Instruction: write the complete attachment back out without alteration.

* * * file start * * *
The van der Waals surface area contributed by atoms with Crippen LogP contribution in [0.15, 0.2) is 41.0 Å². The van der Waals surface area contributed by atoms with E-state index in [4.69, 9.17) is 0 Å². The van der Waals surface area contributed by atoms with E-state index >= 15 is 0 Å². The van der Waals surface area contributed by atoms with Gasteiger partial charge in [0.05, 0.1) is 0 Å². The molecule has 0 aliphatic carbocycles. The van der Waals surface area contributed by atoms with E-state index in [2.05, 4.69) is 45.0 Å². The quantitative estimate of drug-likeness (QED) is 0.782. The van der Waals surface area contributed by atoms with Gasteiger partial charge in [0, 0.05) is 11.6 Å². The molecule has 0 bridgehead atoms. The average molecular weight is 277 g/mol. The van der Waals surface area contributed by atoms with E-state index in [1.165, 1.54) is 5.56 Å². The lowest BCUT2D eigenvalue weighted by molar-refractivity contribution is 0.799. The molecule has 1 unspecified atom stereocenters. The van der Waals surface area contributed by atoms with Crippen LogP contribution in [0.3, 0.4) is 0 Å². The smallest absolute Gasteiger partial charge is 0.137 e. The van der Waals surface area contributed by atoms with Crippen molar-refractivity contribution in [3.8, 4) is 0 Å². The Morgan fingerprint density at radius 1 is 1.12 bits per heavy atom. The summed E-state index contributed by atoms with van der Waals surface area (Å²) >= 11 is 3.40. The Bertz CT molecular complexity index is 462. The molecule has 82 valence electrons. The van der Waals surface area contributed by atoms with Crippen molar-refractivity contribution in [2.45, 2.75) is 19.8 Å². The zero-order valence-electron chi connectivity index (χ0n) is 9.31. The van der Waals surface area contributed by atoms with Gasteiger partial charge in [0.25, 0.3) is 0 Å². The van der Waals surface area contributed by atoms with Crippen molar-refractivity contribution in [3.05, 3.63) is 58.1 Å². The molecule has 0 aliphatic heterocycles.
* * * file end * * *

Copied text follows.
The van der Waals surface area contributed by atoms with Crippen LogP contribution in [0.15, 0.2) is 41.0 Å². The van der Waals surface area contributed by atoms with E-state index in [4.69, 9.17) is 0 Å². The van der Waals surface area contributed by atoms with E-state index >= 15 is 0 Å². The van der Waals surface area contributed by atoms with Gasteiger partial charge in [0.05, 0.1) is 0 Å². The molecule has 0 aliphatic carbocycles. The van der Waals surface area contributed by atoms with E-state index in [2.05, 4.69) is 45.0 Å². The quantitative estimate of drug-likeness (QED) is 0.782. The van der Waals surface area contributed by atoms with Gasteiger partial charge in [0, 0.05) is 11.6 Å². The molecule has 0 bridgehead atoms. The average molecular weight is 277 g/mol. The van der Waals surface area contributed by atoms with E-state index in [1.165, 1.54) is 5.56 Å². The lowest BCUT2D eigenvalue weighted by molar-refractivity contribution is 0.799. The molecule has 1 unspecified atom stereocenters. The van der Waals surface area contributed by atoms with Crippen LogP contribution in [0.3, 0.4) is 0 Å². The smallest absolute Gasteiger partial charge is 0.137 e. The van der Waals surface area contributed by atoms with Crippen molar-refractivity contribution in [3.8, 4) is 0 Å². The Morgan fingerprint density at radius 1 is 1.12 bits per heavy atom. The summed E-state index contributed by atoms with van der Waals surface area (Å²) >= 11 is 3.40. The Bertz CT molecular complexity index is 462. The molecule has 82 valence electrons. The van der Waals surface area contributed by atoms with Crippen molar-refractivity contribution in [2.45, 2.75) is 19.8 Å². The zero-order valence-electron chi connectivity index (χ0n) is 9.31. The van der Waals surface area contributed by atoms with Gasteiger partial charge in [0.25, 0.3) is 0 Å². The van der Waals surface area contributed by atoms with Crippen molar-refractivity contribution in [3.05, 3.63) is 58.1 Å². The molecule has 0 aliphatic heterocycles.